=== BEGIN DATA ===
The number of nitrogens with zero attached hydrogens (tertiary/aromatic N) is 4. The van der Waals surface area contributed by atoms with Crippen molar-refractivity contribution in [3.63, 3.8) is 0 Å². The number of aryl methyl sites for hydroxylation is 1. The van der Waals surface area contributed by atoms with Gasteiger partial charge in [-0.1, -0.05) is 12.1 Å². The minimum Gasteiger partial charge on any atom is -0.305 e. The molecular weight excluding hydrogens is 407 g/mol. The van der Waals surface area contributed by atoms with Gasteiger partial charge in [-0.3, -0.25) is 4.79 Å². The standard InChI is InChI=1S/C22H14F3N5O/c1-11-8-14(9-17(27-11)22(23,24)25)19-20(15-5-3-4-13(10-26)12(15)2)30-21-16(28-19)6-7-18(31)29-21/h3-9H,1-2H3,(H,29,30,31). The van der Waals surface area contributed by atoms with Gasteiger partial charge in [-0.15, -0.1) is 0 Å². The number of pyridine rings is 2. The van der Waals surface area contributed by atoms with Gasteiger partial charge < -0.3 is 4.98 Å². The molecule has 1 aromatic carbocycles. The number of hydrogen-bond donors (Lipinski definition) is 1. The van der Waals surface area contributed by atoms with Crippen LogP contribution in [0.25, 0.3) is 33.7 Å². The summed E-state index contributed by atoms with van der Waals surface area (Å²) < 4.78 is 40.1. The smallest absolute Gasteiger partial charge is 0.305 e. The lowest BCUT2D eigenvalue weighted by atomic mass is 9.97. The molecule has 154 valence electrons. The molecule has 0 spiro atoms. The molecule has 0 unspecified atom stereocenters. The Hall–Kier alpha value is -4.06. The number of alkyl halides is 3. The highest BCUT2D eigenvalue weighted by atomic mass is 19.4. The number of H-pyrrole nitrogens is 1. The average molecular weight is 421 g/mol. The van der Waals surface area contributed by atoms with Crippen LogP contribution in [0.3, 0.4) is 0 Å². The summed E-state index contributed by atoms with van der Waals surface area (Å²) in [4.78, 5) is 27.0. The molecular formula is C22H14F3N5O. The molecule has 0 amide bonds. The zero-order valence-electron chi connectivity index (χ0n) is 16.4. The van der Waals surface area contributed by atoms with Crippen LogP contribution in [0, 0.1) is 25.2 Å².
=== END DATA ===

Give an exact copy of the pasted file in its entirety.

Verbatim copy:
The number of nitrogens with zero attached hydrogens (tertiary/aromatic N) is 4. The van der Waals surface area contributed by atoms with Crippen molar-refractivity contribution in [3.63, 3.8) is 0 Å². The number of aryl methyl sites for hydroxylation is 1. The van der Waals surface area contributed by atoms with Gasteiger partial charge in [-0.1, -0.05) is 12.1 Å². The minimum Gasteiger partial charge on any atom is -0.305 e. The molecular weight excluding hydrogens is 407 g/mol. The van der Waals surface area contributed by atoms with Gasteiger partial charge in [-0.3, -0.25) is 4.79 Å². The standard InChI is InChI=1S/C22H14F3N5O/c1-11-8-14(9-17(27-11)22(23,24)25)19-20(15-5-3-4-13(10-26)12(15)2)30-21-16(28-19)6-7-18(31)29-21/h3-9H,1-2H3,(H,29,30,31). The van der Waals surface area contributed by atoms with Gasteiger partial charge in [-0.15, -0.1) is 0 Å². The number of pyridine rings is 2. The van der Waals surface area contributed by atoms with Gasteiger partial charge < -0.3 is 4.98 Å². The molecule has 1 aromatic carbocycles. The number of hydrogen-bond donors (Lipinski definition) is 1. The van der Waals surface area contributed by atoms with Crippen LogP contribution in [0.25, 0.3) is 33.7 Å². The summed E-state index contributed by atoms with van der Waals surface area (Å²) < 4.78 is 40.1. The smallest absolute Gasteiger partial charge is 0.305 e. The lowest BCUT2D eigenvalue weighted by atomic mass is 9.97. The molecule has 154 valence electrons. The molecule has 0 spiro atoms. The molecule has 0 unspecified atom stereocenters. The Hall–Kier alpha value is -4.06. The number of alkyl halides is 3. The highest BCUT2D eigenvalue weighted by atomic mass is 19.4. The number of H-pyrrole nitrogens is 1. The average molecular weight is 421 g/mol. The van der Waals surface area contributed by atoms with Crippen LogP contribution in [0.3, 0.4) is 0 Å². The summed E-state index contributed by atoms with van der Waals surface area (Å²) in [4.78, 5) is 27.0. The molecular formula is C22H14F3N5O. The molecule has 0 amide bonds. The zero-order valence-electron chi connectivity index (χ0n) is 16.4. The van der Waals surface area contributed by atoms with Crippen LogP contribution in [0, 0.1) is 25.2 Å².